I guess that’s it then. I’m done. As I write this, I am sitting in my “office” on a H&P drilling rig, finishing up the last few days of my short career in the oilfield. About a month ago, I completely burned out, and turned in my resignation.
I’ve never quit a job before without having another to take its place. Since I was 14 years old, for the most part, I’ve been employed in some way or another. I’ve run truck and loader, mowed lawns, plowed snow, built stone walls and patios, finished wind turbine blades, shot sports photos, and delivered pizzas to earn a buck. I can remember a lot of wondering how I’d get by from paycheck to paycheck, but I’ve never been unsure of exactly when the checks were coming. Given my terrible luck with finding a new job during the last year or so, from countless applications and resumes submitted all over the country without a positive response, I’d be lying if I said I wasn’t a little bit worried.
But, from where I sit, I don’t have much of a choice. I can’t go home, and I can’t stay here. Fortunately, the oil boom has put a little extra money in my pocket, that can last a year or more if I’m careful. So… screw it, I guess. I’m going riding.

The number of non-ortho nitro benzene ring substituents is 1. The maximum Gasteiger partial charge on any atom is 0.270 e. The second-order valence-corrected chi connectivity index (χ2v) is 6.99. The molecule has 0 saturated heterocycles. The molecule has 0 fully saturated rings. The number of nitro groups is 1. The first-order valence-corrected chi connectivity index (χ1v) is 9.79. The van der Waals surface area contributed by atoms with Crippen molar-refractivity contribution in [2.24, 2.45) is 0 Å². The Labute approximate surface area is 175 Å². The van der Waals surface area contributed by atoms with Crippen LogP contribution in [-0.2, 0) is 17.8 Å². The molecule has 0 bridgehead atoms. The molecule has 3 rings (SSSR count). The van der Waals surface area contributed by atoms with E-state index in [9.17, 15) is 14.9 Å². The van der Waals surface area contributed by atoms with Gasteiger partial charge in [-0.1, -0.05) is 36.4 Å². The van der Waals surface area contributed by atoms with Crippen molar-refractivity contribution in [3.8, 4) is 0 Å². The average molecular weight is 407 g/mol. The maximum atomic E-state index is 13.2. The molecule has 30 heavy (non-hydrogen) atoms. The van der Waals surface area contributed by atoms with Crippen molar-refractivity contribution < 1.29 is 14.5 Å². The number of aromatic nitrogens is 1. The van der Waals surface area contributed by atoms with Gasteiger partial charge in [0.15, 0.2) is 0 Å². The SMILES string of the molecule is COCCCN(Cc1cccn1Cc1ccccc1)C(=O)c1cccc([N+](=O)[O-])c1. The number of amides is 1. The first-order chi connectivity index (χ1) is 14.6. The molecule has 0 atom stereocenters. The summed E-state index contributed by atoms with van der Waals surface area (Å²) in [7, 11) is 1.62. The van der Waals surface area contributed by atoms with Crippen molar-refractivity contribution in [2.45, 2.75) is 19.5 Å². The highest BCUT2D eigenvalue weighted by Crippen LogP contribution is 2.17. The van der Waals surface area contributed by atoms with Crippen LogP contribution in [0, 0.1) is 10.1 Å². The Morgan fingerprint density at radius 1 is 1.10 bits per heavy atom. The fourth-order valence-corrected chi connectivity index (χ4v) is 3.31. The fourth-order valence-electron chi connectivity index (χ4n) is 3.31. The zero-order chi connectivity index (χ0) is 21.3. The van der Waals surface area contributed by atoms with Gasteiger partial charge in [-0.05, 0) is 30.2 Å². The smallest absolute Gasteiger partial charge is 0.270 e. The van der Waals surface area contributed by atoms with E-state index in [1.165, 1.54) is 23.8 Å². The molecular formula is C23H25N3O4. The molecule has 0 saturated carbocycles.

There are two goals for this journey. The first is to find a place that feels like home, and to replace the dreams that have been squashed, interrupted, or otherwise lost during the last twelve years or so. The second is to reconnect with all of the people that I have unintentionally pushed out of my life by being gone all the time. I have missed a lot of holidays, birthdays, weddings, reunions, and other special events while out chasing the money that I once thought was of the utmost importance.
The people I miss, and the places I spent missing them:
In the words of Chris Knight:
“I walk through this world of loneliness and greed
I’ll never make enough money to get me what I need
If it can’t buy love and can’t buy peace of mind
Then I guess a million bucks ain’t worth a poor man’s dime”